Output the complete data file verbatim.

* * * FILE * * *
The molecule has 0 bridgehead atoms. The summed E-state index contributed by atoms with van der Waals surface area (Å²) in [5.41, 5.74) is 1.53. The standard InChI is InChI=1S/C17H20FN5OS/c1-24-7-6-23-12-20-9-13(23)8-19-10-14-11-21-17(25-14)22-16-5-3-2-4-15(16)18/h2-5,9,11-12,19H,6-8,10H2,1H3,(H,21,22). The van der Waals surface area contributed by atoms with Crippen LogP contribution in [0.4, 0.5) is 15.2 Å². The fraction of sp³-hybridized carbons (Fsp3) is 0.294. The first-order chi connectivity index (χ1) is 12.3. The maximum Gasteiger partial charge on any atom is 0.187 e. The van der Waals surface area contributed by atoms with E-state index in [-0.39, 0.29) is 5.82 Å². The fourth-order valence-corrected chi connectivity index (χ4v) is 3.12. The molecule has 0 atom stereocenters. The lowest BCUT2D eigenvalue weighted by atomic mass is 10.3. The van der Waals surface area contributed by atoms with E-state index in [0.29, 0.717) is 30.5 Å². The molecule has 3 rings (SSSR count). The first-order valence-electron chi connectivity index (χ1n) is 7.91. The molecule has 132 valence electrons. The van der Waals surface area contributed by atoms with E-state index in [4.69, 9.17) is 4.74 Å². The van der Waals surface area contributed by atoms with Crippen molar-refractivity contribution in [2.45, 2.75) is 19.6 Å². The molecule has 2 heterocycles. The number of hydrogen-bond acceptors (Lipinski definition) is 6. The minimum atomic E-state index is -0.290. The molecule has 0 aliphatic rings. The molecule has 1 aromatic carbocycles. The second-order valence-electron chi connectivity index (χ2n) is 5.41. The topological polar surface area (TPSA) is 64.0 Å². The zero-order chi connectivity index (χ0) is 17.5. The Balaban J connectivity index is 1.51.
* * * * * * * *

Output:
The molecule has 0 bridgehead atoms. The summed E-state index contributed by atoms with van der Waals surface area (Å²) in [5.41, 5.74) is 1.53. The standard InChI is InChI=1S/C17H20FN5OS/c1-24-7-6-23-12-20-9-13(23)8-19-10-14-11-21-17(25-14)22-16-5-3-2-4-15(16)18/h2-5,9,11-12,19H,6-8,10H2,1H3,(H,21,22). The van der Waals surface area contributed by atoms with Crippen LogP contribution in [0.4, 0.5) is 15.2 Å². The fraction of sp³-hybridized carbons (Fsp3) is 0.294. The first-order chi connectivity index (χ1) is 12.3. The maximum Gasteiger partial charge on any atom is 0.187 e. The van der Waals surface area contributed by atoms with E-state index in [-0.39, 0.29) is 5.82 Å². The fourth-order valence-corrected chi connectivity index (χ4v) is 3.12. The molecule has 0 atom stereocenters. The lowest BCUT2D eigenvalue weighted by atomic mass is 10.3. The van der Waals surface area contributed by atoms with E-state index in [0.29, 0.717) is 30.5 Å². The molecule has 3 rings (SSSR count). The first-order valence-electron chi connectivity index (χ1n) is 7.91. The molecule has 132 valence electrons. The van der Waals surface area contributed by atoms with E-state index in [4.69, 9.17) is 4.74 Å². The van der Waals surface area contributed by atoms with Crippen molar-refractivity contribution in [2.45, 2.75) is 19.6 Å². The molecule has 2 heterocycles. The number of hydrogen-bond acceptors (Lipinski definition) is 6. The minimum atomic E-state index is -0.290. The molecule has 0 aliphatic rings. The molecule has 1 aromatic carbocycles. The second-order valence-electron chi connectivity index (χ2n) is 5.41. The topological polar surface area (TPSA) is 64.0 Å². The zero-order chi connectivity index (χ0) is 17.5. The Balaban J connectivity index is 1.51.